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A routine patrol by a Monticello Police Department (MPD) officer resulted in a chase within the city limits of Monticello that ultimately led to no arrests but instead uncovered a disturbing find in the trunk of the fleeing vehicle.
In a press release issued by the MPD, it is reported that Officer James Sauls was conducting a routine patrol near South Jefferson Street on Tuesday, Oct. 1, around 8:38 p.m.
During his patrol, Officer Sauls witnessed a vehicle traveling along South Jefferson Street with darkened or turned off headlights.
According to Florida Statute 316.217, every vehicle that is being operated on a roadway must use its headlights any time between sunset and sunrise (after dark).
As the vehicle was in violation of Florida law, Officer Sauls attempted to conduct a traffic stop on the vehicle and activated his emergency lights to indicate the beginning of the stop.
However, the driver of the vehicle began to speed away and flee from the officer, leading Officer Sauls to give chase.
After informing other officers of the in-progress pursuit, Officer Sauls continued to follow the vehicle down several city streets at a high rate of speed.
MPD's Lt. Jack Pitts joined in the pursuit and eventually managed to get behind the
vehicle, leading the fleeing vehicle to stop on Fourth Street. No sooner had the vehicle stopped then three subjects jumped out of the vehicle and ran into a wooded area.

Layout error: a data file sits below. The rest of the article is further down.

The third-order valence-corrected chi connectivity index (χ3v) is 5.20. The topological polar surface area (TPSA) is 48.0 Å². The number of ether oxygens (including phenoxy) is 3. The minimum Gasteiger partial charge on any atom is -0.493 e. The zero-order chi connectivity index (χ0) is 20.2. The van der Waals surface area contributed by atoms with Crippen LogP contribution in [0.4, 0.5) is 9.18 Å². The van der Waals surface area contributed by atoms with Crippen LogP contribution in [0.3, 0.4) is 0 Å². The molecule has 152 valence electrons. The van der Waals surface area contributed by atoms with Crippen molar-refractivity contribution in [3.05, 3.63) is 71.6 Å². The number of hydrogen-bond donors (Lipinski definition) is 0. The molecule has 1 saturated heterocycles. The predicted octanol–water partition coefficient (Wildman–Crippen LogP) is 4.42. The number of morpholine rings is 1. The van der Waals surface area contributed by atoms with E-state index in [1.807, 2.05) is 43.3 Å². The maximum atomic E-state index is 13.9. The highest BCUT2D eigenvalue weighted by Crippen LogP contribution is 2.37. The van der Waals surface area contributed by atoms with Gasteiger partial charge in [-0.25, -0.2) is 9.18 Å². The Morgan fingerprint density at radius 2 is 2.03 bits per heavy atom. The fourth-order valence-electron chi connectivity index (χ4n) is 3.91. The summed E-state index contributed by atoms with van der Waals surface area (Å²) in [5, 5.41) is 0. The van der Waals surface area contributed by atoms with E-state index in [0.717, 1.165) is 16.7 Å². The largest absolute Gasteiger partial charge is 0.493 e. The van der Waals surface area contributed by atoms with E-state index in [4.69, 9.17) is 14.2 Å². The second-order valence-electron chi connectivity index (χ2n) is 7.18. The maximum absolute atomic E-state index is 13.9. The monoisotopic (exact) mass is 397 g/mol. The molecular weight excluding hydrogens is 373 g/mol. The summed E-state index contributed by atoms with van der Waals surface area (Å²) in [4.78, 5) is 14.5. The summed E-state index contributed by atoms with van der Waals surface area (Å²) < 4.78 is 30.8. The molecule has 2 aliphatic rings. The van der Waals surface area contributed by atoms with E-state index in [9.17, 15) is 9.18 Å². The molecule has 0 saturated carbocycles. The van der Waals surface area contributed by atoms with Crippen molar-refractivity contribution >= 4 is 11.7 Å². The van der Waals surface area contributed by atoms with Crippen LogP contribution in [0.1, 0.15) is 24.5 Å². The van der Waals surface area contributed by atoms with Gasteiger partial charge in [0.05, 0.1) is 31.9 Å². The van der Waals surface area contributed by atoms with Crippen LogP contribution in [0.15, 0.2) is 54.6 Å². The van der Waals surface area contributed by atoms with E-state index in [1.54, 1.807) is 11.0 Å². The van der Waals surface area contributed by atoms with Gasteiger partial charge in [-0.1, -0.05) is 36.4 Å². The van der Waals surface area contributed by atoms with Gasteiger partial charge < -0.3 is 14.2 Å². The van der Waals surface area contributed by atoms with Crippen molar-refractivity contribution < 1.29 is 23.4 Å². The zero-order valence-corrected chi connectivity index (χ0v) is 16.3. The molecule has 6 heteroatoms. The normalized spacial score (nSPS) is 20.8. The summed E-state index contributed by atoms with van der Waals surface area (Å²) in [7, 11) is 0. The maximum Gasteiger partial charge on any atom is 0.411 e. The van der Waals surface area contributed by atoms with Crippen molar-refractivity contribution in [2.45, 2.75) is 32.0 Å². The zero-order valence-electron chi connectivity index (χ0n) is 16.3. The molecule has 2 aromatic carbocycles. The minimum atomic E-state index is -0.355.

While Lt. Pitts gave chase, he eventually lost sight of the three subjects due to the darkened wooded area; he was, however, able to obtain suspect descriptions and a perimeter was set up by other officers with the MPD as well as deputies from the Jefferson County Sheriff's Office.
The K-9 tracking unit from the Jefferson Correctional Institution was requested, and later arrived to assist in the tracking of the three subjects.
Tracking teams were able to follow the trail of the fleeing subjects up until the area of the Martin Luther King Center (located at the end of East First Street) before the trail went cold.
When a search was conducted on the abandoned vehicle, law enforcement officers found a deceased alligator that had been stowed in the vehicle's trunk. The Florida Fish and Wildlife Commission was notified and arrived to take possession of the dead alligator.
In the State of Florida, alligators are protected by state law due to their former status as an endangered species. Killing an alligator without a state-issued trapping or farming license is a third-degree felony in Florida.
It is also a felony to capture an alligator or collect its eggs.
The three suspects, identified as black males wearing dark clothing, remain un-apprehended and the Monticello Police Department is asking anyone with information related to the case to contact the agency at (850) 342-0150.